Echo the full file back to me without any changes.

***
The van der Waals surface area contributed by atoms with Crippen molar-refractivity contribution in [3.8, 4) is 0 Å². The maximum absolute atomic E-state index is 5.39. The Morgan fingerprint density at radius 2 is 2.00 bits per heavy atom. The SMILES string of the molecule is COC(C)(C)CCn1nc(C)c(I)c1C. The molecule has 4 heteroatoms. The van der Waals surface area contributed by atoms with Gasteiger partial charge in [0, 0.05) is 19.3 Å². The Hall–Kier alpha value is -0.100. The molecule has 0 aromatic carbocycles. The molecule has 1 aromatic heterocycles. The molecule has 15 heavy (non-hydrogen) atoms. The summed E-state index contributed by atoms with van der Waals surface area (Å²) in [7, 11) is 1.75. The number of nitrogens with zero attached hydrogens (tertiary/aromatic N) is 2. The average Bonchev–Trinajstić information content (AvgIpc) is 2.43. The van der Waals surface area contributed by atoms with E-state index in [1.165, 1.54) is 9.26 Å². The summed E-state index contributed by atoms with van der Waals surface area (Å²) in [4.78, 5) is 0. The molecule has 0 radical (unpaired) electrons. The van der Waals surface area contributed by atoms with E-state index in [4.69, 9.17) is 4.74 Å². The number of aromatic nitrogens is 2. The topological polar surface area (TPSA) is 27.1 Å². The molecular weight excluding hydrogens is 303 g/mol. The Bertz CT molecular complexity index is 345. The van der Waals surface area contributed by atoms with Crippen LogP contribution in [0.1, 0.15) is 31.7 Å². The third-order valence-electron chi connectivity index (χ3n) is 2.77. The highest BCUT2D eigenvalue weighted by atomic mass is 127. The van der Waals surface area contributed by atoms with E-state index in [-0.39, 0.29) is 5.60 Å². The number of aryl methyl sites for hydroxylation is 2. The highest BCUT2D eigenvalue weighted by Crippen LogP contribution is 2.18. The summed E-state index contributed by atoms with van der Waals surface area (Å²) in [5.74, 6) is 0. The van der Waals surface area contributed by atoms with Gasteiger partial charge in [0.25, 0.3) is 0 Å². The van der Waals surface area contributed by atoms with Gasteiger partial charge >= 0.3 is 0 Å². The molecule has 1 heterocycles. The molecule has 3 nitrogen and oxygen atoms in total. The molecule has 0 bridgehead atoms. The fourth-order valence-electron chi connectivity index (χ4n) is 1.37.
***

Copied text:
The van der Waals surface area contributed by atoms with Crippen molar-refractivity contribution in [3.8, 4) is 0 Å². The maximum absolute atomic E-state index is 5.39. The Morgan fingerprint density at radius 2 is 2.00 bits per heavy atom. The SMILES string of the molecule is COC(C)(C)CCn1nc(C)c(I)c1C. The molecule has 4 heteroatoms. The van der Waals surface area contributed by atoms with Gasteiger partial charge in [0, 0.05) is 19.3 Å². The Hall–Kier alpha value is -0.100. The molecule has 0 aromatic carbocycles. The molecule has 1 aromatic heterocycles. The molecule has 15 heavy (non-hydrogen) atoms. The summed E-state index contributed by atoms with van der Waals surface area (Å²) in [7, 11) is 1.75. The number of nitrogens with zero attached hydrogens (tertiary/aromatic N) is 2. The average Bonchev–Trinajstić information content (AvgIpc) is 2.43. The van der Waals surface area contributed by atoms with E-state index in [1.165, 1.54) is 9.26 Å². The summed E-state index contributed by atoms with van der Waals surface area (Å²) in [4.78, 5) is 0. The molecule has 0 radical (unpaired) electrons. The van der Waals surface area contributed by atoms with E-state index in [4.69, 9.17) is 4.74 Å². The number of aromatic nitrogens is 2. The topological polar surface area (TPSA) is 27.1 Å². The molecular weight excluding hydrogens is 303 g/mol. The Bertz CT molecular complexity index is 345. The van der Waals surface area contributed by atoms with Crippen LogP contribution in [0.1, 0.15) is 31.7 Å². The third-order valence-electron chi connectivity index (χ3n) is 2.77. The highest BCUT2D eigenvalue weighted by atomic mass is 127. The van der Waals surface area contributed by atoms with E-state index in [-0.39, 0.29) is 5.60 Å². The number of aryl methyl sites for hydroxylation is 2. The highest BCUT2D eigenvalue weighted by Crippen LogP contribution is 2.18. The summed E-state index contributed by atoms with van der Waals surface area (Å²) in [5.74, 6) is 0. The van der Waals surface area contributed by atoms with Gasteiger partial charge in [0.25, 0.3) is 0 Å². The van der Waals surface area contributed by atoms with Gasteiger partial charge >= 0.3 is 0 Å². The molecule has 1 heterocycles. The molecule has 3 nitrogen and oxygen atoms in total. The molecule has 0 bridgehead atoms. The fourth-order valence-electron chi connectivity index (χ4n) is 1.37.